AP Lang & Comp
6 October 2015
Lasting Impact of JFK
As the symbolic leader of a proud country, US presidents use rhetoric in their everyday lives. Being the president means that they are not only the spoken voice of the people, but they begin authoritative speeches by implanting thoughts and ideas into the people’s mind- the leader must be persuasive. As for John F. Kennedy, some may argue that he had a more powerful voice and an effective impact. Kennedy was elected during a time of turmoil not only for America but the world as a whole, and in his inaugural speech he called many of the world’s leading nations to action. With the help of Eleanor Clift, and also the photo credited to the United States Army Signal Corps, we can receive a small glimpse of Kennedy’s strong leadership, when considering the conditions of the inaugural day. In Eleanor Clift's article, Inside Kennedy's Inauguration, 50 Years On, and in John F. Kennedy’s speech, change is the focus of the day; however, the writers use different rhetorical devices to evoke the feelings and emotions given off from both texts. Clift uses personal events and details while Kennedy uses abstract language, metaphors, and comparison of the past to the present.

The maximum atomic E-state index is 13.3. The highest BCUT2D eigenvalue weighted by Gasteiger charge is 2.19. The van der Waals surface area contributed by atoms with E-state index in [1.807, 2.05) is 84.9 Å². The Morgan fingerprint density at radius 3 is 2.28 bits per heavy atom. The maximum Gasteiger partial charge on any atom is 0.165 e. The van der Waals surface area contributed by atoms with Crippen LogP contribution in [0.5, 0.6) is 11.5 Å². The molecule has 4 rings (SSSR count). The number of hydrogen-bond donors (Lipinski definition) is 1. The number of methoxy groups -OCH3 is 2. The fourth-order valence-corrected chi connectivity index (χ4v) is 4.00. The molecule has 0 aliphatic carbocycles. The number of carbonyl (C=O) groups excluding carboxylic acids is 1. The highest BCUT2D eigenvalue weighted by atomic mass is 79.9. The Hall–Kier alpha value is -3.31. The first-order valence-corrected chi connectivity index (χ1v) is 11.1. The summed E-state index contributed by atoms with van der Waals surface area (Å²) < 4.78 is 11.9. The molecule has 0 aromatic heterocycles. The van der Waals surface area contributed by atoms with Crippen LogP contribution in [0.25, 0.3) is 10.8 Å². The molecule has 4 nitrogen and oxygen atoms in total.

In order to lead a country, the President must be able to persuade both the people and congress. Throughout the course of his speech, President Kennedy used several different persuasion methods to gain the trust of his people. President Kennedy’s goal was to move the crowd emotionally, not logically. As the President wanted to bring about peaceful and coexisting nations, he called upon the citizens to act as well by saying “...my fellow Americans: ask not what your country can do for you- ask what you can do for your country” (Kennedy, p. 71). With Kennedy calling the people to action, it made them have a more personal connection and feel more responsible for some of the things that took place. He called to bring together not only the...